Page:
I first watched A Room With a View when I was nineteen years old. I was young, full of energy and hope about life, and I loved romance, or at the least the idea of it, not having had much experience with it myself. When I went to see A Room With a View in college I was expecting to ‘view’ Rear Window (I’m glad I’m not the only one who has made this mistake, or I might feel a little stupid). What I got instead was a wonderful introduction to period piece movies and a lifelong love of E.M. Forster.

So when I heard about the remake to be shown on PBS, I was skeptical. Could they really improve upon Merchant and Ivory’s 1985 movie?

In a word, no.

In fact, I felt like they messed up the one story that E.M. Forster wrote that was lighthearted and had a truly happy ending (Maurice had a somewhat happy ending because E.M. thought it was socially important to have it so, but the rest of his stories were rather bleak and unsettling). I’m not sure what the writer, Andrew Davies, was thinking (big spoiler alert), but at the end of the movie he decided to kill the hero, George. What the heck? I mean, from the flashbacks you get a sense that something is coming, but I didn’t envision him dying in a war. That was a major downer in what’s supposed to be a feel-good romance. Showing a scene of him sprawled on the battlefield, eyes wide open in agonized death, was not cool. Mr. Forster worked very hard to make this story work out well in the end. We should acknowledge and respect that, not completely ignore his struggle.

As when I watched the remake of Sense and Sensibility (see Jane Austen blog), I kept expecting certain things to happen, and they didn’t. Or I’d want a line to be delivered a certain way, and it wasn’t. I hate that. For example, when Miss Bartlett asks – after the wonderful scene when George kisses Lucy (the very best scene in Merchant & Ivory’s take) – “…if I had not arrived, what would have happened?” and Lucy says, “I can’t think.” The way Helena Bonham Carter delivered the line gave it a life of its own that implied, “I can think, and oh, boy! But I’m certainly not going to tell you what my mind has conjured up!” The 2007 version’s Lucy just said the line, with no hint at anything yummy, no yearning to discover more. Just plain old, “I can’t think!” leave me alone! as though she really couldn’t imagine what might have happened. That just isn’t right. A big part of romance is savoring the pleasures of love, reliving the touch, the kiss, the look. If you don’t have that, you are left with nothing.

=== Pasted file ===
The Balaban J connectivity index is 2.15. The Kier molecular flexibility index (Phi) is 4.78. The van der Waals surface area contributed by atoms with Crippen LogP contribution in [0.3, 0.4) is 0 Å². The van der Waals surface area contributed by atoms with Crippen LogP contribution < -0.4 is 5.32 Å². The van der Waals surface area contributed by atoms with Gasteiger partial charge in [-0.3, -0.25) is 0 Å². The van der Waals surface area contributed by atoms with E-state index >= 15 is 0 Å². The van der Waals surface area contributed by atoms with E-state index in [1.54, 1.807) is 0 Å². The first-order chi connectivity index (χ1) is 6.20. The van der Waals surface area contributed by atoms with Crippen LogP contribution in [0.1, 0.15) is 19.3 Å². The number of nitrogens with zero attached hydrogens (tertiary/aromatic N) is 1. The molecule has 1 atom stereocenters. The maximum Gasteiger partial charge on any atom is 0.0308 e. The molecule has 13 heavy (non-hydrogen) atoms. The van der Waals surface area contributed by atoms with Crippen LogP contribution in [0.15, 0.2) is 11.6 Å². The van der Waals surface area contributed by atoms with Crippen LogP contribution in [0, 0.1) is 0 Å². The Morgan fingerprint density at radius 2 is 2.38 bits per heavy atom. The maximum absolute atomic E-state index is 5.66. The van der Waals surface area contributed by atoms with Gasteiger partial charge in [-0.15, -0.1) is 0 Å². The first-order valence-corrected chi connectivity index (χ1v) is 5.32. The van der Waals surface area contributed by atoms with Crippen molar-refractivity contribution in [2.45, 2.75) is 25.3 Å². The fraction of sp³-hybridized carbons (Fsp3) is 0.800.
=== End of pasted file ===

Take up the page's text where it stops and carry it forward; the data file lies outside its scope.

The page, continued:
I believe that Mr. Davies was trying (as with the S & S, 2007 remake) to make this version more realistic. Once again, I have to voice my displeasure at this. Reality is for the news. Or for stories that are meant to be exposes on the horrors of life. While this story was somewhat of an expose on life, on social snobbery and growing up in an age where rules dictated how one should feel and when, it was a light one that was meant to fill you with hope. So why make it more realistic?

Anyway, I did go into the 2007 version trying to keep an open mind. After seeing the previews, however, I was already nervous. It looked darker; I wasn’t as thrilled with the heroine. Then, watching the movie, my worries were confirmed. This was not the same story I have come to know and love, both through the movie and from reading the book. I didn’t like George’s character in this version, either. In my opinion, he was a bit creepy. Nothing personal to the actor, it was just how they had him play George. On the one side he seemed a rather dull fellow, on the other, he was a bit stalker-like. They even put in a scene where he declares that he will follow her wherever she goes even though she has made it clear she doesn’t want that. Now that could be seen as romantic, but not the way this was played out.

Strangely, I felt that the movie was well-acted and directed. I think the problem was the way the writer chose to interpret the book. I didn’t like the darker viewpoint, the flashbacks, or the realism. Unfortunately for Mr. Davies, he had a lot to compete against. I think that once you have seen the original, there is no fair comparison. On its own, it could be a decent movie, but still, it would never have become one of my favorite movies.

So, if you don’t mind, I’d like a room with a different view, please.